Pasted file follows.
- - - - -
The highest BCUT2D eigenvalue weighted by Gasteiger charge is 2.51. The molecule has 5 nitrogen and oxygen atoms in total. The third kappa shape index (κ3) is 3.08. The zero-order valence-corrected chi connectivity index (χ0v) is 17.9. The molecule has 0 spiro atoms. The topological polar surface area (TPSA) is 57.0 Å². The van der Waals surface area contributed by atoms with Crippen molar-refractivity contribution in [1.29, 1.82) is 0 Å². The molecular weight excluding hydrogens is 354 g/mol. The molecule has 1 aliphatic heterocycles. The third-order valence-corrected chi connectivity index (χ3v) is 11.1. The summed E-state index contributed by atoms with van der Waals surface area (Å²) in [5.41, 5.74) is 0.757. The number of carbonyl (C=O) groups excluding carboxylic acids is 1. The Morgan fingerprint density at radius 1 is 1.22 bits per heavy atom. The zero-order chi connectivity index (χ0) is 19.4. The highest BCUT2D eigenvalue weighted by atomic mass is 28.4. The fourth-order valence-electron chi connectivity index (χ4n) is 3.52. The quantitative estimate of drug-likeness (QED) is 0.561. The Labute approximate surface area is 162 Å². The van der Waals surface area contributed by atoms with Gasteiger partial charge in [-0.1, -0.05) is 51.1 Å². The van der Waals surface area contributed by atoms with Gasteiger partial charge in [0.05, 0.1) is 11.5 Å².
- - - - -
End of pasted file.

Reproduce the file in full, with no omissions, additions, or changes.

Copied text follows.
The highest BCUT2D eigenvalue weighted by Gasteiger charge is 2.51. The molecule has 5 nitrogen and oxygen atoms in total. The third kappa shape index (κ3) is 3.08. The zero-order valence-corrected chi connectivity index (χ0v) is 17.9. The molecule has 0 spiro atoms. The topological polar surface area (TPSA) is 57.0 Å². The van der Waals surface area contributed by atoms with Crippen molar-refractivity contribution in [1.29, 1.82) is 0 Å². The molecular weight excluding hydrogens is 354 g/mol. The molecule has 1 aliphatic heterocycles. The third-order valence-corrected chi connectivity index (χ3v) is 11.1. The summed E-state index contributed by atoms with van der Waals surface area (Å²) in [5.41, 5.74) is 0.757. The number of carbonyl (C=O) groups excluding carboxylic acids is 1. The Morgan fingerprint density at radius 1 is 1.22 bits per heavy atom. The zero-order chi connectivity index (χ0) is 19.4. The highest BCUT2D eigenvalue weighted by atomic mass is 28.4. The fourth-order valence-electron chi connectivity index (χ4n) is 3.52. The quantitative estimate of drug-likeness (QED) is 0.561. The Labute approximate surface area is 162 Å². The van der Waals surface area contributed by atoms with Gasteiger partial charge in [-0.1, -0.05) is 51.1 Å². The van der Waals surface area contributed by atoms with Gasteiger partial charge in [0.05, 0.1) is 11.5 Å².